OSHA proposes over $328,000 in penalties for two Florida contractors after triple fatality at Miami Beach jobsite. OSHA has cited two Florida construction companies following the investigation of a roof collapse in which three workers were killed. The fatal accident occurred May 6, at One Bal Harbour on Collins Avenue, Miami Beach. Proposed penalties total $297,500 for Southland Forming and $30,525 for the general contractor Boran Craig Barber Engel Construction. Three Southland employees died when formwork and poured concrete for the roof level of a condominium building collapsed, trapping them on the level below. A fourth worker was hospitalized with serious injuries. OSHA issued four willful citations to Southland for failing to design and erect formwork that would adequately support the weight of concrete being placed upon it; failure to properly position and ensure stability of shoring posts; and failure to conduct inspections during the concrete pour.
Innovative ways to lower workers’ compensation costs with strategic sourcing. There’s a clear need for keeping workers’ compensation costs down, but simply reducing benefits is not a practical answer. Human resources, safety and risk managers in the convenience store industry need to consider innovative approaches to improving employee health and safety while containing workers’ compensation costs for the employer. The industry needs healthy employees in order to be productive, and people without effective health care cost employers and society more in the long run. One viable option is “strategic sourcing.” Workplace health care is a strong candidate for outsourcing because of rapidly rising costs, an increasingly complex regulatory environment and the growing need for sophisticated clinical and technical capabilities. Companies partner with providers of specialized occupational healthcare services because of their specific expertise, experience and results in delivering health care onsite and online in the workplace. Innovative, new approaches to containing workers’ compensation costs are emerging from outsourced partners.
Companies take care of hiring, payroll and benefits for many small businesses, the administrative burdens of hiring, managing and paying employees can be overwhelming. As a result, many business owners are turning to alternative methods of hiring staff, including something called the “professional employer organization” or “PEO”. PEOs are companies that help businesses find and hire people, plus manage such things as health benefits, workers’ compensation claims, payroll, unemployment insurance and more. As a business owner, you contract with a PEO to assume these and other responsibilities, allowing you to concentrate on the revenue-producing side of your operations. PEOs establish and maintain an employer relationship with the workers assigned to you and assume many employer responsibilities and risks. Most small businesses are new to the “human resources” or “HR” field. One advantage of using a professional employer organization is that they already have experienced HR pros who can handle benefits, payroll, Occupational Safety and Health Administration compliance and just about everything else you will need. By bringing employees into a larger overall group, a PEO can offer your workers benefits, such as health insurance and retirement plans, that you would be hard-pressed to deliver on your own.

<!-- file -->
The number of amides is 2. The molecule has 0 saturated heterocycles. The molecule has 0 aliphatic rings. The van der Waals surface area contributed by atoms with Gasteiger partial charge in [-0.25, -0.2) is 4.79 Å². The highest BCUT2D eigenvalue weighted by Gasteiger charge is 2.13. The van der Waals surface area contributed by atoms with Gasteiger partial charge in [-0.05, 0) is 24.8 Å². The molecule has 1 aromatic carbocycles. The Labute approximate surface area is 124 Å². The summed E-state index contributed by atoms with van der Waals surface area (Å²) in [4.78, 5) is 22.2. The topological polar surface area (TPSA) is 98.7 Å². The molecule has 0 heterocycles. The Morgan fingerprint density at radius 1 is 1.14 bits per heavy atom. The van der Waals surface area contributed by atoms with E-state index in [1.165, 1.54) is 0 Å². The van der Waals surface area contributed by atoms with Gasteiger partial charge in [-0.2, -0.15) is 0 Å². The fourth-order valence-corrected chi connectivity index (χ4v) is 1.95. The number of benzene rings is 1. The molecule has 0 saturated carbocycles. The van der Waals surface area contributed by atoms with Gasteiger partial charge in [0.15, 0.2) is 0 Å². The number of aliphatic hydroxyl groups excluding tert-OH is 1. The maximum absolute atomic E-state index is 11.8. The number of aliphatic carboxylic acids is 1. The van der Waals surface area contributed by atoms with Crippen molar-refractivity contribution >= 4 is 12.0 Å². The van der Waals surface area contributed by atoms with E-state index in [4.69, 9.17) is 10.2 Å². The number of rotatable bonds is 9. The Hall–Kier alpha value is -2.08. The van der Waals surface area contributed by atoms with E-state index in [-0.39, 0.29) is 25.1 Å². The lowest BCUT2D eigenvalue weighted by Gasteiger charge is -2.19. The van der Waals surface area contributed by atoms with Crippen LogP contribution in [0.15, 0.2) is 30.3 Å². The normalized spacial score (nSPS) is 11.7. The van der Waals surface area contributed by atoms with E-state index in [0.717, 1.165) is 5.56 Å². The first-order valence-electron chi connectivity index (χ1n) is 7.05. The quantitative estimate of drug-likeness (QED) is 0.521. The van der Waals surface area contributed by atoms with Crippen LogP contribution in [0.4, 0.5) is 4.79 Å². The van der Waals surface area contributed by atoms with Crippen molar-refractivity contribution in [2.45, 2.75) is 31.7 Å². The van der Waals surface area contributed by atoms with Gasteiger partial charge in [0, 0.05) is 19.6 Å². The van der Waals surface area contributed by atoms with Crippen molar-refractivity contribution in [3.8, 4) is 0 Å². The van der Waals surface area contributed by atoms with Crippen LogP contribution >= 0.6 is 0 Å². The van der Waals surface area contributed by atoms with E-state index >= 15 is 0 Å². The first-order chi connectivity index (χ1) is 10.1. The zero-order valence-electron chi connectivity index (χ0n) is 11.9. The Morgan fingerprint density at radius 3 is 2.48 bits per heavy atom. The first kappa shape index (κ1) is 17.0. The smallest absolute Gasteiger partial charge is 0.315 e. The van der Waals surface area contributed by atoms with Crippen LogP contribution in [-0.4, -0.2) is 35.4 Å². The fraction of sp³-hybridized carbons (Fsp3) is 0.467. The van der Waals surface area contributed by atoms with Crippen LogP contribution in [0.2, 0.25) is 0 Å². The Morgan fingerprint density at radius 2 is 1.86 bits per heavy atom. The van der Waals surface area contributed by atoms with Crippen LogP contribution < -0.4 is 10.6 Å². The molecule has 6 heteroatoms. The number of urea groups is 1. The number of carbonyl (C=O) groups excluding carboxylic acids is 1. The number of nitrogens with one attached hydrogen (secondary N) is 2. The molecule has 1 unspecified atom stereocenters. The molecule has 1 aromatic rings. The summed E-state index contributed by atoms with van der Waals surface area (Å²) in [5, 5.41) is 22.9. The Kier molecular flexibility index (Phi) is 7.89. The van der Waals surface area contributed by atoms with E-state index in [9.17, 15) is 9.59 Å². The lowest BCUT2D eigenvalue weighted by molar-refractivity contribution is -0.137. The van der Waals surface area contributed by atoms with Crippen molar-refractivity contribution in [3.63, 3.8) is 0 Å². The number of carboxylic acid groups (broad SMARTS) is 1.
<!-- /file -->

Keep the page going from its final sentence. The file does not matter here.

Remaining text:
Florida’s insurance commissioner got what he wanted: Workers’ compensation insurance rates are to fall by a statewide average of 15.7 percent, effective Jan. 1. Commissioner Kevin McCarty approved an amended rate filing submitted by the National Council on Compensation Insurance (NCCI). His office estimated the overall average rate decrease of 15.7 percent will produce a savings worth more than $400 million for Florida employers. Earlier this month, McCarty asked NCCI to amend its original filing, citing disagreements with the methodology NCCI used to project losses and with the trend factors used in the filing.
When the time comes to start hiring staff, a lot of entrepreneurs fail to give much thought to all the responsibilities that come with being an employer. The average small-business owner isn’t equipped with either the knowledge or the time to comply with the mountain of regulations required by the government. Fortunately, HR outsourcing—hiring a PEO to oversee your HR tasks—is a solution that not only provides help with compliance issues but can also provide assistance that’s tailored to your company’s specific needs. A PEO, or Professional Employer Organization, can offer HR solutions tailored to small and midsized businesses in all industries. For an annual fee, usually 2 to 7 percent of the dollar value of your annual payroll, a PEO will take care of everything from recruiting and hiring to managing your health benefits. Since many smaller businesses can’t afford to hire an HR professional, PEOs can be a cost-conscious option. For instance, if a company has a $1 million payroll, a PEO can provide the equivalent of a full HR department for roughly $20,000 to $70,000 a year, considerably less than a fully staffed HR department or even one qualified executive.